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Authors

  1. Osterlund, Hob MS, RN, CHTP

Article Content

As the director of the Pacific County Public Health and Human Services Department in Washington State, Kathy Spoor was alarmed when she learned about a mysterious problem plaguing the nearby Shoalwater Bay Tribe. There had been a shocking increase in miscarriages and stillbirths. In the worst year, 1998, eight of nine pregnancies ended in fetal death, a statistic devastating in a tribe with a little more than 200 members.

 

She got the state's health department involved. She got the Centers for Disease Control and Prevention involved. She got studies started. "There was not just one smoking gun," she explains. "There were environmental contaminants, stress issues, and genetics to consider." Pesticide use at nearby cranberry bogs needed to be evaluated.

  
FIGURE. Kathy Spoor ... - Click to enlarge in new windowFIGURE. Kathy Spoor weighs an infant at the Pacific County Public Health and Human Services Department in Washington State. "Hope is missing for so many kids," she says. "I want to do something about that."

Spoor says that the tribe's rate of miscarriages has declined dramatically. Funding has enabled bottled water to be delivered, and all pregnancies on the reservation are considered to be high risk so that the women have access to high quality health care.

 

A 1982 graduate of Washington State University School of Nursing, Spoor has been serving in her current position since 1990. She tried acute care nursing for a few years but found herself getting frustrated.

 

"Even though I felt like I made a difference with individuals," Spoor remembers. "I didn't have time to do much. My hands were tied there. It wasn't me." She moved into public health, where she has an opportunity to help in the prevention of serious health problems.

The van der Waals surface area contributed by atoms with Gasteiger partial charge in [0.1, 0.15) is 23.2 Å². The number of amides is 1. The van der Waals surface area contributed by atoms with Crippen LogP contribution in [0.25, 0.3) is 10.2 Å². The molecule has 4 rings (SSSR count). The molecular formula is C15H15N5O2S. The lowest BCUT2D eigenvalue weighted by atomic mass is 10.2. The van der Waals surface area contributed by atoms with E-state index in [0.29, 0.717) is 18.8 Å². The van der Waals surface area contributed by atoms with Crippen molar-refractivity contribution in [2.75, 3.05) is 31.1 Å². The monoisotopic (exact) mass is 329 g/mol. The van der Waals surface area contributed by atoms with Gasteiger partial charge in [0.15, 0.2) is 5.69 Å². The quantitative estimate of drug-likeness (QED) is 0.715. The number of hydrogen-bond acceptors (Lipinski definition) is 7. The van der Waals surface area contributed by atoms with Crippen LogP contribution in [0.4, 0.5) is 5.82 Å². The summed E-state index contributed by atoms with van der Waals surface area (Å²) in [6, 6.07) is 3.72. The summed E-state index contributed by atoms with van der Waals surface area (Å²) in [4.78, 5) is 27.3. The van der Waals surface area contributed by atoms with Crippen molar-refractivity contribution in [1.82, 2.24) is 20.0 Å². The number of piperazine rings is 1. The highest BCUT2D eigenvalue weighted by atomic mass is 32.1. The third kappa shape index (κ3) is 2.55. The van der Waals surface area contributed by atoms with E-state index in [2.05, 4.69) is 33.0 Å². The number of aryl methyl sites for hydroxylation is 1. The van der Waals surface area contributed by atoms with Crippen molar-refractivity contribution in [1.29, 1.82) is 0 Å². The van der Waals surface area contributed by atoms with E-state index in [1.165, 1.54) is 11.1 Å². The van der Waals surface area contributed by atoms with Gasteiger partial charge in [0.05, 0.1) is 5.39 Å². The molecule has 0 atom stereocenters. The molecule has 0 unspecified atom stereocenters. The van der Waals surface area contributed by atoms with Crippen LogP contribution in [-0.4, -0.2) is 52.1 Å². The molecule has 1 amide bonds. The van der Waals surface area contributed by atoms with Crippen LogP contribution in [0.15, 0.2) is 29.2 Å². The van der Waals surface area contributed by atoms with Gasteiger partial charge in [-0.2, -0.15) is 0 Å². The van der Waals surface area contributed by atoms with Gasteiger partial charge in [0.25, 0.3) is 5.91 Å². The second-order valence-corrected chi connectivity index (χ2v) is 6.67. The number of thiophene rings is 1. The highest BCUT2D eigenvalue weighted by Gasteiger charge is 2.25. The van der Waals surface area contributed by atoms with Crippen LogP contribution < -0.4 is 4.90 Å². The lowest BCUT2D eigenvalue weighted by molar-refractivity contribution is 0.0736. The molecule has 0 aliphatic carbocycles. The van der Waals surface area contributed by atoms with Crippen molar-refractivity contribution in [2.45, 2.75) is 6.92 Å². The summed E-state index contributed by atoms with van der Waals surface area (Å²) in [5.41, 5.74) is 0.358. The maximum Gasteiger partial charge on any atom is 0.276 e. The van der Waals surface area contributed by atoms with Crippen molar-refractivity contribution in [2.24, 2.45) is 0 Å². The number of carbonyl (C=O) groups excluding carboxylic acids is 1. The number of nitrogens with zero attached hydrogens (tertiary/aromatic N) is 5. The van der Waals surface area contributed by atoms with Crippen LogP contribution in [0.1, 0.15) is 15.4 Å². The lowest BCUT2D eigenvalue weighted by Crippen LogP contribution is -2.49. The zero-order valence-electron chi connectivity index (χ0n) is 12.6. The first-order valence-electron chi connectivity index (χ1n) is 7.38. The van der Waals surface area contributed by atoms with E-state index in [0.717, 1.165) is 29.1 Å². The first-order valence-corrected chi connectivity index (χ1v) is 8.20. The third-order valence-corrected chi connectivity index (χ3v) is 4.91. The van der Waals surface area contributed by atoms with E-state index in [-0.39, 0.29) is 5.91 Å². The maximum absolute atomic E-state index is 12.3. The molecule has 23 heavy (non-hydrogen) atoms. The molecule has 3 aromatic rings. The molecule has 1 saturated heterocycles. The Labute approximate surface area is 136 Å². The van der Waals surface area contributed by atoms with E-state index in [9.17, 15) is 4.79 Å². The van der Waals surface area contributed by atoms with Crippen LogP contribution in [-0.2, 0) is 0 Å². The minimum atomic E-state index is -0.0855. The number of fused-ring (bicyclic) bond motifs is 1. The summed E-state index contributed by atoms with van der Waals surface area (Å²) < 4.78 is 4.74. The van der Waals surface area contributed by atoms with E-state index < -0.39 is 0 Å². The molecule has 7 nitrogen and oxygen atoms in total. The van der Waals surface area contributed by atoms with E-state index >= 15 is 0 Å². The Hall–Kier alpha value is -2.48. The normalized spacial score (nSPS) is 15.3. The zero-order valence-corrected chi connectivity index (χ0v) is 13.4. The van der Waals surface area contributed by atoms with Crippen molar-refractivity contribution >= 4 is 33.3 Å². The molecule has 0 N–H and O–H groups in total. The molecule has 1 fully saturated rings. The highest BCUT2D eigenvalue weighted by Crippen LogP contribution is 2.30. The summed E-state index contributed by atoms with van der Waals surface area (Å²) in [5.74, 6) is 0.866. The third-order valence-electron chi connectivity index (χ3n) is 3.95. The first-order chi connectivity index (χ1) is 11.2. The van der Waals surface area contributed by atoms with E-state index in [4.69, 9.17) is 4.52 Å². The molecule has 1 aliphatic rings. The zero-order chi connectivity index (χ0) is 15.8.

Now she oversees operation of more than 30 programs in one of the poorest counties in Washington, an area where 40% of the 25,000 residents are living significantly below the poverty level. Much of the county is classified as a Primary Care Health Professional Shortage Area.

 

Grant proposals she has written have netted funding from at least 15 sources, in amounts ranging from $5,000 to $750,000. She's helped to start a childhood learning center and is managing three WIC (Women, Infants, and Children) sites. She makes certain her department's services include HIV testing, family planning, and low-cost pharmaceuticals.

 

Spoor was given a 2005 Robert Wood Johnson (RWJ) Community Health Leadership Program Award, a prestigious award that comes with a generous check for $120,000. She was one of 10 winners from among 700 candidates.

 

Catherine Dunham, EdD, program director for the RWJ program, says, "We look for people who have overcome obstacles. We want people who have gone above and beyond the call of their job, someone who makes gold out of seaweed. Kathy has boundless energy and skill. She's competent across cultural lines and jumps them cheerfully."

 

Spoor says she'll use the money from the RJW award to "do something around youth empowerment, about engaging parents in their children's lives. When I'm around kids, I see the lack of hope. It's missing for so many kids. I want to do something about that."